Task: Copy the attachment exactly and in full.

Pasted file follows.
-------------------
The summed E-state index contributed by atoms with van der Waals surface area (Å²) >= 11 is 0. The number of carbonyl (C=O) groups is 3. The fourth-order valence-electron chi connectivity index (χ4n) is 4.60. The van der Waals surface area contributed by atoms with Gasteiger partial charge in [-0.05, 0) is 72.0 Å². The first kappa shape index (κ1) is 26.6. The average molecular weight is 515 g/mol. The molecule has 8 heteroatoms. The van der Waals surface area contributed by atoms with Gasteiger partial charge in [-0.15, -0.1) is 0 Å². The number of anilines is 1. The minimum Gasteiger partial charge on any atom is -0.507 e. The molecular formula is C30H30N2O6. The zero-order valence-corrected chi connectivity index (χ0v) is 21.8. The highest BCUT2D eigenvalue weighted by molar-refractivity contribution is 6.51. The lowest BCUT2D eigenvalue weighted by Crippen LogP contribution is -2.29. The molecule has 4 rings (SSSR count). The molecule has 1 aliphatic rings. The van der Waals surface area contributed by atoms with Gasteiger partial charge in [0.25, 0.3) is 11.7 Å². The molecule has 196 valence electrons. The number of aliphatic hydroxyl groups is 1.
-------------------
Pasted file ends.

The summed E-state index contributed by atoms with van der Waals surface area (Å²) >= 11 is 0. The number of carbonyl (C=O) groups is 3. The fourth-order valence-electron chi connectivity index (χ4n) is 4.60. The van der Waals surface area contributed by atoms with Gasteiger partial charge in [-0.05, 0) is 72.0 Å². The first kappa shape index (κ1) is 26.6. The average molecular weight is 515 g/mol. The molecule has 8 heteroatoms. The van der Waals surface area contributed by atoms with Gasteiger partial charge in [-0.15, -0.1) is 0 Å². The number of anilines is 1. The minimum Gasteiger partial charge on any atom is -0.507 e. The molecular formula is C30H30N2O6. The zero-order valence-corrected chi connectivity index (χ0v) is 21.8. The highest BCUT2D eigenvalue weighted by molar-refractivity contribution is 6.51. The lowest BCUT2D eigenvalue weighted by Crippen LogP contribution is -2.29. The molecule has 4 rings (SSSR count). The molecule has 1 aliphatic rings. The van der Waals surface area contributed by atoms with Gasteiger partial charge in [0.25, 0.3) is 11.7 Å². The molecule has 196 valence electrons. The number of aliphatic hydroxyl groups is 1.